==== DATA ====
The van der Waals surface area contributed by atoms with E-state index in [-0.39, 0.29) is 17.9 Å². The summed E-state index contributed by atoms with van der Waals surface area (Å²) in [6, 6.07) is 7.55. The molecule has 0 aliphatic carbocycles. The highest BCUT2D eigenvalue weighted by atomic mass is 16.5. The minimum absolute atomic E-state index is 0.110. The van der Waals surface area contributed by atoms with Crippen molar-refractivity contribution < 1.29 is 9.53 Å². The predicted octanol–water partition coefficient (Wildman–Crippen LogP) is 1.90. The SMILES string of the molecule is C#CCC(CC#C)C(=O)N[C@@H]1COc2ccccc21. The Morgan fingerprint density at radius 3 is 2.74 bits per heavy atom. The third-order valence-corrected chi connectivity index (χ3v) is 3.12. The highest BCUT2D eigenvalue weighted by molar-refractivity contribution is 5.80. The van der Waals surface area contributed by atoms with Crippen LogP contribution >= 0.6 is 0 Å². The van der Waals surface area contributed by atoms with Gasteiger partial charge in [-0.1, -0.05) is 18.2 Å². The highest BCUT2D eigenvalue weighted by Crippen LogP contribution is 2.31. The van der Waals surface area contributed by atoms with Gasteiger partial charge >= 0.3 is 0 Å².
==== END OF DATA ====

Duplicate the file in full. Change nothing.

The van der Waals surface area contributed by atoms with E-state index in [-0.39, 0.29) is 17.9 Å². The summed E-state index contributed by atoms with van der Waals surface area (Å²) in [6, 6.07) is 7.55. The molecule has 0 aliphatic carbocycles. The highest BCUT2D eigenvalue weighted by atomic mass is 16.5. The minimum absolute atomic E-state index is 0.110. The van der Waals surface area contributed by atoms with Crippen molar-refractivity contribution < 1.29 is 9.53 Å². The predicted octanol–water partition coefficient (Wildman–Crippen LogP) is 1.90. The SMILES string of the molecule is C#CCC(CC#C)C(=O)N[C@@H]1COc2ccccc21. The Morgan fingerprint density at radius 3 is 2.74 bits per heavy atom. The third-order valence-corrected chi connectivity index (χ3v) is 3.12. The highest BCUT2D eigenvalue weighted by molar-refractivity contribution is 5.80. The van der Waals surface area contributed by atoms with Crippen LogP contribution >= 0.6 is 0 Å². The van der Waals surface area contributed by atoms with Gasteiger partial charge in [-0.1, -0.05) is 18.2 Å². The highest BCUT2D eigenvalue weighted by Crippen LogP contribution is 2.31. The van der Waals surface area contributed by atoms with Gasteiger partial charge >= 0.3 is 0 Å².